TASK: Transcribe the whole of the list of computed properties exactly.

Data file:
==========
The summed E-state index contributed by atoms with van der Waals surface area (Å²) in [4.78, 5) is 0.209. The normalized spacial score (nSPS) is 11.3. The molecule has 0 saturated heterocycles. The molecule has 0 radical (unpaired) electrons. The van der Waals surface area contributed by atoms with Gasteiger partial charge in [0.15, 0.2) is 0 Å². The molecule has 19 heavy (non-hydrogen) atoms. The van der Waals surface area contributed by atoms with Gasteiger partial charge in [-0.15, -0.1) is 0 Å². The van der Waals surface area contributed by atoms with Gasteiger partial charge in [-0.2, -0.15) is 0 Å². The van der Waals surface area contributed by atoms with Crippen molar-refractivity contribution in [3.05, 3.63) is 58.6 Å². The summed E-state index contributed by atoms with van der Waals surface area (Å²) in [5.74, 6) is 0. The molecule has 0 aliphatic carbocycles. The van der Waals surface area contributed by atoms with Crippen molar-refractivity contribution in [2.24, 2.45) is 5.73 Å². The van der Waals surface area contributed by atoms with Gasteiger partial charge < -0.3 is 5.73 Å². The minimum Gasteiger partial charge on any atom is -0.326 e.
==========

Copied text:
The summed E-state index contributed by atoms with van der Waals surface area (Å²) in [4.78, 5) is 0.209. The normalized spacial score (nSPS) is 11.3. The molecule has 0 saturated heterocycles. The molecule has 0 radical (unpaired) electrons. The van der Waals surface area contributed by atoms with Gasteiger partial charge in [0.15, 0.2) is 0 Å². The molecule has 19 heavy (non-hydrogen) atoms. The van der Waals surface area contributed by atoms with Gasteiger partial charge in [-0.15, -0.1) is 0 Å². The van der Waals surface area contributed by atoms with Gasteiger partial charge in [-0.2, -0.15) is 0 Å². The van der Waals surface area contributed by atoms with Crippen molar-refractivity contribution in [3.05, 3.63) is 58.6 Å². The summed E-state index contributed by atoms with van der Waals surface area (Å²) in [5.74, 6) is 0. The molecule has 0 aliphatic carbocycles. The van der Waals surface area contributed by atoms with Crippen molar-refractivity contribution in [2.24, 2.45) is 5.73 Å². The van der Waals surface area contributed by atoms with Gasteiger partial charge < -0.3 is 5.73 Å². The minimum Gasteiger partial charge on any atom is -0.326 e.